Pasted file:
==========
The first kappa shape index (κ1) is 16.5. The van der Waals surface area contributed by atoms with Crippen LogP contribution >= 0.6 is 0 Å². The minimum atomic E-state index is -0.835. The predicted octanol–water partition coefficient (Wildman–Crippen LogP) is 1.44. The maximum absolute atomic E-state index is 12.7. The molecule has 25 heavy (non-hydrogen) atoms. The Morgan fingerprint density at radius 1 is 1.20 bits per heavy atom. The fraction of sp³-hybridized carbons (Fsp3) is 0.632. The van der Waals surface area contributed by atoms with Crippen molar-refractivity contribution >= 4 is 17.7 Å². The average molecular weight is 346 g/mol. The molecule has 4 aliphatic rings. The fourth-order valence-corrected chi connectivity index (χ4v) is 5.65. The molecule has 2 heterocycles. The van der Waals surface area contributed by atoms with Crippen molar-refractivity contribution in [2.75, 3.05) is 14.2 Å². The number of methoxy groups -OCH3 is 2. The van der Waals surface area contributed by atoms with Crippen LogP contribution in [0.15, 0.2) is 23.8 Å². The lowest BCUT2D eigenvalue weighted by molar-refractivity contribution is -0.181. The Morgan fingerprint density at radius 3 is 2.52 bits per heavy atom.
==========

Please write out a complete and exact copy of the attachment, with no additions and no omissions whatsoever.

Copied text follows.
The first kappa shape index (κ1) is 16.5. The van der Waals surface area contributed by atoms with Crippen LogP contribution >= 0.6 is 0 Å². The minimum atomic E-state index is -0.835. The predicted octanol–water partition coefficient (Wildman–Crippen LogP) is 1.44. The maximum absolute atomic E-state index is 12.7. The molecule has 25 heavy (non-hydrogen) atoms. The Morgan fingerprint density at radius 1 is 1.20 bits per heavy atom. The fraction of sp³-hybridized carbons (Fsp3) is 0.632. The van der Waals surface area contributed by atoms with Crippen molar-refractivity contribution >= 4 is 17.7 Å². The average molecular weight is 346 g/mol. The molecule has 4 aliphatic rings. The fourth-order valence-corrected chi connectivity index (χ4v) is 5.65. The molecule has 2 heterocycles. The van der Waals surface area contributed by atoms with Crippen molar-refractivity contribution in [2.75, 3.05) is 14.2 Å². The number of methoxy groups -OCH3 is 2. The van der Waals surface area contributed by atoms with Crippen LogP contribution in [0.15, 0.2) is 23.8 Å². The lowest BCUT2D eigenvalue weighted by molar-refractivity contribution is -0.181. The Morgan fingerprint density at radius 3 is 2.52 bits per heavy atom.